This an op-ed Al Power wrote for the Democrat and Chronicle…
A June 13 letter writer (“Offer our elders family-style care) asked why elders cannot have the same “family-style” care that has been provided to those with developmental disabilities in the community. She cited the need for a home that is warm, open and allows elders to direct their own care.
What she describes is the Green House, a new model of care designed by Dr. William Thomas, founder of the Eden Alternative nursing home movement. About 40 Green House homes are operating in 10 states, and more than 30 more organizations have received grants to develop them.
St. John’s Home and the Rochester Presbyterian Home are the only Eden Alternative providers in upstate New York. St. John’s has received a grant to develop Green Houses locally, and we plan to open our first Green House by late 2009. We will be the country’s first organization to place Green Houses throughout the community, rather than on one separate campus. Our main campus will be transformed into a multi-story Green House community as well.
The Eden Alternative process transforms the traditional nursing home in three ways: interpersonal, organizational and physical. The process begins with changing our attitudes about aging and aged care, and developing close, continuous relationships throughout the home. This is followed by a “leveling” of the organizational hierarchy, bringing more decision-making to the elders and those closest to them. The Green House represents the physical aspect of transformation and further evolution of the care environment.
A Green House is a large ranch-style home for eight to 10 people, each with a private bedroom and bath. A central area contains a kitchen, dining area with a communal table for meals, and a living room/hearth area. There is no nursing station; care is taken to remove institutional trappings.
Direct care is provided by a universal worker, charged with helping to bring forth each elder’s abilities. These workers have training in personal care, safe food handling, cooking, activities and light housekeeping. They work collaboratively with a clinical support team of nurses, doctors and social workers who visit the house.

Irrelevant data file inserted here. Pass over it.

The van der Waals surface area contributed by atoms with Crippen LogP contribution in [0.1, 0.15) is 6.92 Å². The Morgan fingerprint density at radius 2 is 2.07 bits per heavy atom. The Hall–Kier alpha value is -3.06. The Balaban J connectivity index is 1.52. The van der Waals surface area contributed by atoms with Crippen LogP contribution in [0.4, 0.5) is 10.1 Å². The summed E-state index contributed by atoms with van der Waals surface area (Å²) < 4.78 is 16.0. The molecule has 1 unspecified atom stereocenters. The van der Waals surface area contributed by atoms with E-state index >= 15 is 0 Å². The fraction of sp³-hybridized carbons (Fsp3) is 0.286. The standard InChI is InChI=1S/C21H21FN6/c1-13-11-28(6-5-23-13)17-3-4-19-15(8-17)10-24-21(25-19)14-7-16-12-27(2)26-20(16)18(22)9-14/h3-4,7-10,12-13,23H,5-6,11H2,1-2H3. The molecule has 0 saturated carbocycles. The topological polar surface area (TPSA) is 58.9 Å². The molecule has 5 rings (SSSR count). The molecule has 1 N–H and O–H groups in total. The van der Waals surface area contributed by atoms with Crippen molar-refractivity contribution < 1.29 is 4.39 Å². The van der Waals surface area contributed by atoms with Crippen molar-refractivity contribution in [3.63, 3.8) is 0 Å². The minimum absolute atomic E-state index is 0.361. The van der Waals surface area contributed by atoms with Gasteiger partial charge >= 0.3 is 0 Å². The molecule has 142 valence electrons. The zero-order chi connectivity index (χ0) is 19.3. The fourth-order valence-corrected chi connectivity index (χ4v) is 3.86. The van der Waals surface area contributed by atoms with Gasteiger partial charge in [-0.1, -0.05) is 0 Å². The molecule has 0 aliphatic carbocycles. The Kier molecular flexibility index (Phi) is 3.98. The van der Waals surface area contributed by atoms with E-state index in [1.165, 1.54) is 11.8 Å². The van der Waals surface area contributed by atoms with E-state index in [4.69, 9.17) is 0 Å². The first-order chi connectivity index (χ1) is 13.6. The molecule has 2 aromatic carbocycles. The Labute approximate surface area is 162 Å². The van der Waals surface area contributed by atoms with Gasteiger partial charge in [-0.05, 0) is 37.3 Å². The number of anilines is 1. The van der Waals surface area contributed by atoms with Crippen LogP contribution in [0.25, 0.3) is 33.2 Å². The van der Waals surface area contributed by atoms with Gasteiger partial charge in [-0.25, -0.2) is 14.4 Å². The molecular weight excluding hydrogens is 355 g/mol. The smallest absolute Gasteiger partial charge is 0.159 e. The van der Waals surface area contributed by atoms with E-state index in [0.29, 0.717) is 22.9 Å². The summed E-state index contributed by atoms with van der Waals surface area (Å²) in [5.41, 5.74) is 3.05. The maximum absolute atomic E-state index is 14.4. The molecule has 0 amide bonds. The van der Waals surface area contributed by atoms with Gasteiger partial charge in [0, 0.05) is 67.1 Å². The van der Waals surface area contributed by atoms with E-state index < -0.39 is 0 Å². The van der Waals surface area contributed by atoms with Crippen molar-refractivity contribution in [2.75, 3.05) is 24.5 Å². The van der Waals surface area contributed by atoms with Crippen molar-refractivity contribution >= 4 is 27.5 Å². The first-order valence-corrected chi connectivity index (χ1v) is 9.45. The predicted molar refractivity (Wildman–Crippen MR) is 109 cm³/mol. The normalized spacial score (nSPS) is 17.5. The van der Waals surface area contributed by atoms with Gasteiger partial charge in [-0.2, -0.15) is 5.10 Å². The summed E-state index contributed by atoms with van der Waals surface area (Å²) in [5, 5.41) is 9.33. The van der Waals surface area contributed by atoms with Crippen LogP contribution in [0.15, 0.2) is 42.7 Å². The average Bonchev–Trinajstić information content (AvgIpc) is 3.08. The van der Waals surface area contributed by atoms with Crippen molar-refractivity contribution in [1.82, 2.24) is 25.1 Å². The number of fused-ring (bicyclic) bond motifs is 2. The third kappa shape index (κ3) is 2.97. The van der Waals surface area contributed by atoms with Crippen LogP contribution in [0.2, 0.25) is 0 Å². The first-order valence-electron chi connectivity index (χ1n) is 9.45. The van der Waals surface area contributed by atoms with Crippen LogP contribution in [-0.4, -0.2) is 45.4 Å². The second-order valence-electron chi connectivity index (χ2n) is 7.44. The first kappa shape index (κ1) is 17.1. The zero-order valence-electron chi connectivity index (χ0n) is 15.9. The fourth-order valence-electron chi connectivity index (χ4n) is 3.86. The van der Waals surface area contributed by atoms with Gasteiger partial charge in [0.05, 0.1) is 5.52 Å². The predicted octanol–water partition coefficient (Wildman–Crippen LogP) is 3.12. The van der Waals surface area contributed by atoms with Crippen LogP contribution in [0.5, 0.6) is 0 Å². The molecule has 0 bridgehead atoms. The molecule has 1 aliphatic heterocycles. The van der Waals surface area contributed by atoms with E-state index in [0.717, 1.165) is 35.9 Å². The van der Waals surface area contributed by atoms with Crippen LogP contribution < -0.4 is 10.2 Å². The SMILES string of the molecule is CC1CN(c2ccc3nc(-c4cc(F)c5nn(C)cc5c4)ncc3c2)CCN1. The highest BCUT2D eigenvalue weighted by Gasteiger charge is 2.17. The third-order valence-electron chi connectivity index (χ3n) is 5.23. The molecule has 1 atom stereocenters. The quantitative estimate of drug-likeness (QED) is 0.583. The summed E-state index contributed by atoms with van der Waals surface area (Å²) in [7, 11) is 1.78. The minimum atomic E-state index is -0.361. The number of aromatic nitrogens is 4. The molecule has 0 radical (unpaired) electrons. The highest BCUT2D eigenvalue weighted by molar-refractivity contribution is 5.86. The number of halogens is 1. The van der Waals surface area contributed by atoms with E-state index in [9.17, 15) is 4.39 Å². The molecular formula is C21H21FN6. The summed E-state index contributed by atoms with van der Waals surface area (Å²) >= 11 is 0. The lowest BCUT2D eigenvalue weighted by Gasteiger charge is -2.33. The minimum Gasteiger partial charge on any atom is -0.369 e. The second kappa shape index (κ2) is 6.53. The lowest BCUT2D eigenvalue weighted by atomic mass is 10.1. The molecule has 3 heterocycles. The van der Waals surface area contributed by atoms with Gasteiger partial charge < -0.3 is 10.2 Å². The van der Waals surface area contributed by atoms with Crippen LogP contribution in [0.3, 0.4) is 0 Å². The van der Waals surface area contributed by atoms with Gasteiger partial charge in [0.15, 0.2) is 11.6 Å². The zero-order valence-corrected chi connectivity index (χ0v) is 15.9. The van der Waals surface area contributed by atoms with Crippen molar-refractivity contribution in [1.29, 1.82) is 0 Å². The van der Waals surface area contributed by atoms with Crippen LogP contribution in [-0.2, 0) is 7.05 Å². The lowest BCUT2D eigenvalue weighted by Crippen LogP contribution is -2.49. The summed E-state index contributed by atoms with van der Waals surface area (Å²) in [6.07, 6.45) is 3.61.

Green Houses also use smart technology, such as paperless record systems, induction cooktops and ceiling-mounted lifts to provide safe and comprehensive care. There is easy access to outdoor space.
Studies of the first Green Houses in Tupelo, Miss., showed that elders who moved there had equal or better outcomes in many health and quality-of-care measurements, with the same reimbursement rate as the comparison nursing homes. They also saw greater family satisfaction, fewer medications and less staff turnover and injuries.
Since that first Green House opened in 2003, similar models of small homes for elders have been developed, both for those in nursing homes and in assisted living communities. Our project team has visited eight Green House communities around the country, as well as other similar models.
It is important to stress, however, that the Green House is more than a building. If such homes are built and operated the way we operate nursing homes, they would simply be small institutions. St. John’s Home has adopted the Eden Alternative because we feel it is the most comprehensive model for transformation. We have learned that the most successful of these homes have followed this pathway to create a truly person-directed habitat, where even the frailest elders can experience growth and full engagement with life.
Power is Eden Alternative mentor, St. John’s Home.